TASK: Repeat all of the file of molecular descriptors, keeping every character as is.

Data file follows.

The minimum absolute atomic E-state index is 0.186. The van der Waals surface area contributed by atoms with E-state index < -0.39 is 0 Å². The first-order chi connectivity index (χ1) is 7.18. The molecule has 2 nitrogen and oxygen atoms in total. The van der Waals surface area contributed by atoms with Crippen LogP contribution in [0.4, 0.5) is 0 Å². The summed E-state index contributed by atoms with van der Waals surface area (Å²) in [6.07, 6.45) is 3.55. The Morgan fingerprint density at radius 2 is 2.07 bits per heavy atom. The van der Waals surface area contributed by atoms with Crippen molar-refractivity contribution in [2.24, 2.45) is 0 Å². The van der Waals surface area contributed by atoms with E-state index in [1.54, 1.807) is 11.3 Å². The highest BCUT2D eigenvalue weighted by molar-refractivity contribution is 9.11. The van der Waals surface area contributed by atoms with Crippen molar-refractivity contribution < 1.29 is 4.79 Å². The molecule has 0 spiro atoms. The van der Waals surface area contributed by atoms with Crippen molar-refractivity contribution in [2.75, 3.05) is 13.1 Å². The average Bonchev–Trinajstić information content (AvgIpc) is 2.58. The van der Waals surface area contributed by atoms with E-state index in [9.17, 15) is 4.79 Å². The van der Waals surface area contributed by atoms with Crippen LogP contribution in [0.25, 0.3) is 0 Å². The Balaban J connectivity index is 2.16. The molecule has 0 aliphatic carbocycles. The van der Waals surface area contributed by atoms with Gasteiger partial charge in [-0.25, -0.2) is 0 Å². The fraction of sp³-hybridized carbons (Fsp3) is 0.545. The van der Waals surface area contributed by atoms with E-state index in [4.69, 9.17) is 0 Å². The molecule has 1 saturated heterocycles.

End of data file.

The minimum absolute atomic E-state index is 0.186. The van der Waals surface area contributed by atoms with E-state index < -0.39 is 0 Å². The first-order chi connectivity index (χ1) is 7.18. The molecule has 2 nitrogen and oxygen atoms in total. The van der Waals surface area contributed by atoms with Crippen LogP contribution in [0.4, 0.5) is 0 Å². The summed E-state index contributed by atoms with van der Waals surface area (Å²) in [6.07, 6.45) is 3.55. The Morgan fingerprint density at radius 2 is 2.07 bits per heavy atom. The van der Waals surface area contributed by atoms with Crippen molar-refractivity contribution in [2.24, 2.45) is 0 Å². The van der Waals surface area contributed by atoms with E-state index in [1.54, 1.807) is 11.3 Å². The highest BCUT2D eigenvalue weighted by molar-refractivity contribution is 9.11. The van der Waals surface area contributed by atoms with Crippen molar-refractivity contribution < 1.29 is 4.79 Å². The molecule has 0 spiro atoms. The van der Waals surface area contributed by atoms with Crippen molar-refractivity contribution in [2.75, 3.05) is 13.1 Å². The average Bonchev–Trinajstić information content (AvgIpc) is 2.58. The van der Waals surface area contributed by atoms with E-state index in [9.17, 15) is 4.79 Å². The van der Waals surface area contributed by atoms with Crippen LogP contribution in [0.25, 0.3) is 0 Å². The Balaban J connectivity index is 2.16. The molecule has 0 aliphatic carbocycles. The van der Waals surface area contributed by atoms with Gasteiger partial charge in [-0.25, -0.2) is 0 Å². The fraction of sp³-hybridized carbons (Fsp3) is 0.545. The van der Waals surface area contributed by atoms with E-state index in [4.69, 9.17) is 0 Å². The molecule has 1 saturated heterocycles.